Little Worlds - A Visit and a Storm


Susie and Todd at Home, Guntertown, Madison County 2019


I went to visit Susie and Todd last weekend over in Laurel. The catalyst for the visit was small engine repair as Todd has a gift with saws, tillers, mowers, weedeaters and such.

But visits with Todd and Susie are always about much more than spark plugs and carburetors and this was no different. We talked at length about their recent trip to India and Europe, about Istanbul, and a drive through the French Alps for a short stay in Italy.

We talked a lot about Susie’s father, Bill Mosher, a long-time professor at Warren Wilson College, who was born in India to parents that were agricultural missionaries there. Bill took scores of students to India for cultural studies and continues to go back for extended stays every two years or so, even now at 81 years old. Susie, and often Todd, accompany him.

In my mind Bill should be a role model for all of us elders, everyone really. He’s open-minded, and adventuresome, fearless really, always ready to try new foods, meet new people, and absorb new places. He’s a wonderful photographer, also, and has an engaging manner with people that produces intimate portraits. Susie told me of a recent solo trip Bill made, where he drove around the south for a few weeks, sleeping in his car, often in Walmart parking lots, visiting small and large towns, going to art galleries, delighting in his near total anonymity, and not knowing where he would end up from one day to the next. He’s inspirational and it’s easy to understand why his students loved him.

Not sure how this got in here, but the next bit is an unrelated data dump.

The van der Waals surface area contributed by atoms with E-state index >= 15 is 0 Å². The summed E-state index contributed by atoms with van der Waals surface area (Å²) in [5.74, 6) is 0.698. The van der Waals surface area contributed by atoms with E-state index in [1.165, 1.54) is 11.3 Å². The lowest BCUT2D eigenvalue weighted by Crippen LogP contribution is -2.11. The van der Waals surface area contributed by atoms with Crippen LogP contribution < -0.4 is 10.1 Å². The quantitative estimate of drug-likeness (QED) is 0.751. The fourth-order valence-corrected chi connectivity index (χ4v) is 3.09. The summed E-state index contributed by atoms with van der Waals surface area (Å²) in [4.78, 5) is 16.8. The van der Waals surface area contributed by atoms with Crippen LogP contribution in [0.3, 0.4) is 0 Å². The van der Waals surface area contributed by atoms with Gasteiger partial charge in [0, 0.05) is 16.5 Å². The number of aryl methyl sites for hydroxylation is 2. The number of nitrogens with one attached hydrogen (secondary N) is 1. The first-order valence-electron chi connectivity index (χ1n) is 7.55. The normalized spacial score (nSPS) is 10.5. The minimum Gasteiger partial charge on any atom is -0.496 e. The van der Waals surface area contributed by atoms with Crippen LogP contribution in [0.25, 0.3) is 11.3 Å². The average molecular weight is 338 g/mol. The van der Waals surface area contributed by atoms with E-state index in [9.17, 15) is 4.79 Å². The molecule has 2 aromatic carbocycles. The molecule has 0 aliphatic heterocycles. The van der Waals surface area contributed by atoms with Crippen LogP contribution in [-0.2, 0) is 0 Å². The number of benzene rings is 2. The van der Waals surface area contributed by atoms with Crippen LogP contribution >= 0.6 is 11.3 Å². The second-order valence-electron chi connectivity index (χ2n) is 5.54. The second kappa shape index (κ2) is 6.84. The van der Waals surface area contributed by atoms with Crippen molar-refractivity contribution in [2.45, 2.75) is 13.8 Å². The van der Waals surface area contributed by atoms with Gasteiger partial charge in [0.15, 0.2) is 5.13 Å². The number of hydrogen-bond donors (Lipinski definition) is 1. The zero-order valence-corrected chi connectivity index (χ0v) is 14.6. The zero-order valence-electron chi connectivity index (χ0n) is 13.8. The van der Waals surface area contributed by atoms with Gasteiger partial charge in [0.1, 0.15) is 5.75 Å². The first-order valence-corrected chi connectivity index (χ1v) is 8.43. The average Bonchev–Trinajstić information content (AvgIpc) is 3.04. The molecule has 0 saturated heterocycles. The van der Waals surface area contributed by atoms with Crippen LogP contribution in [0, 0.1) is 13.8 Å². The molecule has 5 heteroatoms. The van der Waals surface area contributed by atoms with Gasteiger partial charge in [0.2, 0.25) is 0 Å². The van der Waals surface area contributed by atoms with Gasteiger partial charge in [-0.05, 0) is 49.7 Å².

Looking East from Lonesom Mountain, Maidison County, NC 2019


I was thinking about Bill as I left Todd and Susie’s house for the winding ride home. Down the mountain and across the Dickie bridge and then up the hill to Peachtree where I turned onto Lonesome Mountain road. While visiting, we all noticed a change in the light and the air - softer with darkening skies and the air sweeter with the distinct smell of approaching rain.


Dellie would always refer to Lonesome Mountain as Ol’ Lonesome, granting it an ominous or haunting description that was close to the truth. Especially at night, the dark, narrow road with steep turns and switchbacks, with overhanging trees and few houses and could be scary, as it was on this evening.

The rain came in sheets as I approached the top, the sky black, gusts of wind strong enough to move my truck, the road slick, no guardrails, and steep dropoffs. Ol’ Lonesome at her finest. I slowed, not only for safety and better traction, but to make photographs through the windshield, trying to capture something of this storm’s fury.


At the bottom, where Lonesome Mountain meets Hwy. 25-70, the sky lightened and opened, the road widened, signaling an end to my passage over Ol’ Lonesome. As always, I stopped at the painted rock to read its current message.